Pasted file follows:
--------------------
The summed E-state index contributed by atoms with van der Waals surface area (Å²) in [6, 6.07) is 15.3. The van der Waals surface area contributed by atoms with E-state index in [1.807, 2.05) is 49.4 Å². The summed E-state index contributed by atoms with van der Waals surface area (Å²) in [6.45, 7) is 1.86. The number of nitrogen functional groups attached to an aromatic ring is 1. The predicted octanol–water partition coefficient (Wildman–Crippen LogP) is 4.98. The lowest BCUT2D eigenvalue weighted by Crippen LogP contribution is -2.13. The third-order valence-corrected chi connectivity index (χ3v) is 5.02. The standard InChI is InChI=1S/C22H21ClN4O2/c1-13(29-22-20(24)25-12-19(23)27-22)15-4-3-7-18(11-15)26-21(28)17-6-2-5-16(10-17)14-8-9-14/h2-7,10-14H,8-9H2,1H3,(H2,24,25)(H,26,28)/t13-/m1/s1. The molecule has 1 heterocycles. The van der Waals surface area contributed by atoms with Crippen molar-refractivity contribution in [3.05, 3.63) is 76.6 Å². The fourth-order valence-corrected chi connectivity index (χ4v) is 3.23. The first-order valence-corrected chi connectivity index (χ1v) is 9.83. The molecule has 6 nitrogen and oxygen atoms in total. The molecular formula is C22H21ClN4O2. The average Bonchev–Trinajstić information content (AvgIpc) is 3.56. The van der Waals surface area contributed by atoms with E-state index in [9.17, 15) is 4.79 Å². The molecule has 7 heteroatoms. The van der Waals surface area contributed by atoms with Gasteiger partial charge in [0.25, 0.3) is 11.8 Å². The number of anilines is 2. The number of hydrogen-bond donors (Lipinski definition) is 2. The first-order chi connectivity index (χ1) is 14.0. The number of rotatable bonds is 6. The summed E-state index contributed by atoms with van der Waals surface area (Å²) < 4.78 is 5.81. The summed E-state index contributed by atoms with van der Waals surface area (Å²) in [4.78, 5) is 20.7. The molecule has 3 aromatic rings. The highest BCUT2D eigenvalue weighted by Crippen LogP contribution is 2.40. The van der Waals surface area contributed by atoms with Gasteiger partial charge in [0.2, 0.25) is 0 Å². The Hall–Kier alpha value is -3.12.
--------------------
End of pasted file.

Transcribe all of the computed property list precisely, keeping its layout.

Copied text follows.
The summed E-state index contributed by atoms with van der Waals surface area (Å²) in [6, 6.07) is 15.3. The van der Waals surface area contributed by atoms with E-state index in [1.807, 2.05) is 49.4 Å². The summed E-state index contributed by atoms with van der Waals surface area (Å²) in [6.45, 7) is 1.86. The number of nitrogen functional groups attached to an aromatic ring is 1. The predicted octanol–water partition coefficient (Wildman–Crippen LogP) is 4.98. The lowest BCUT2D eigenvalue weighted by Crippen LogP contribution is -2.13. The third-order valence-corrected chi connectivity index (χ3v) is 5.02. The standard InChI is InChI=1S/C22H21ClN4O2/c1-13(29-22-20(24)25-12-19(23)27-22)15-4-3-7-18(11-15)26-21(28)17-6-2-5-16(10-17)14-8-9-14/h2-7,10-14H,8-9H2,1H3,(H2,24,25)(H,26,28)/t13-/m1/s1. The molecule has 1 heterocycles. The van der Waals surface area contributed by atoms with Crippen molar-refractivity contribution in [3.05, 3.63) is 76.6 Å². The fourth-order valence-corrected chi connectivity index (χ4v) is 3.23. The first-order valence-corrected chi connectivity index (χ1v) is 9.83. The molecule has 6 nitrogen and oxygen atoms in total. The molecular formula is C22H21ClN4O2. The average Bonchev–Trinajstić information content (AvgIpc) is 3.56. The van der Waals surface area contributed by atoms with E-state index in [9.17, 15) is 4.79 Å². The molecule has 7 heteroatoms. The van der Waals surface area contributed by atoms with Gasteiger partial charge in [0.25, 0.3) is 11.8 Å². The number of anilines is 2. The number of hydrogen-bond donors (Lipinski definition) is 2. The first-order chi connectivity index (χ1) is 14.0. The number of rotatable bonds is 6. The summed E-state index contributed by atoms with van der Waals surface area (Å²) < 4.78 is 5.81. The summed E-state index contributed by atoms with van der Waals surface area (Å²) in [4.78, 5) is 20.7. The molecule has 3 aromatic rings. The highest BCUT2D eigenvalue weighted by Crippen LogP contribution is 2.40. The van der Waals surface area contributed by atoms with Gasteiger partial charge in [0.2, 0.25) is 0 Å². The Hall–Kier alpha value is -3.12.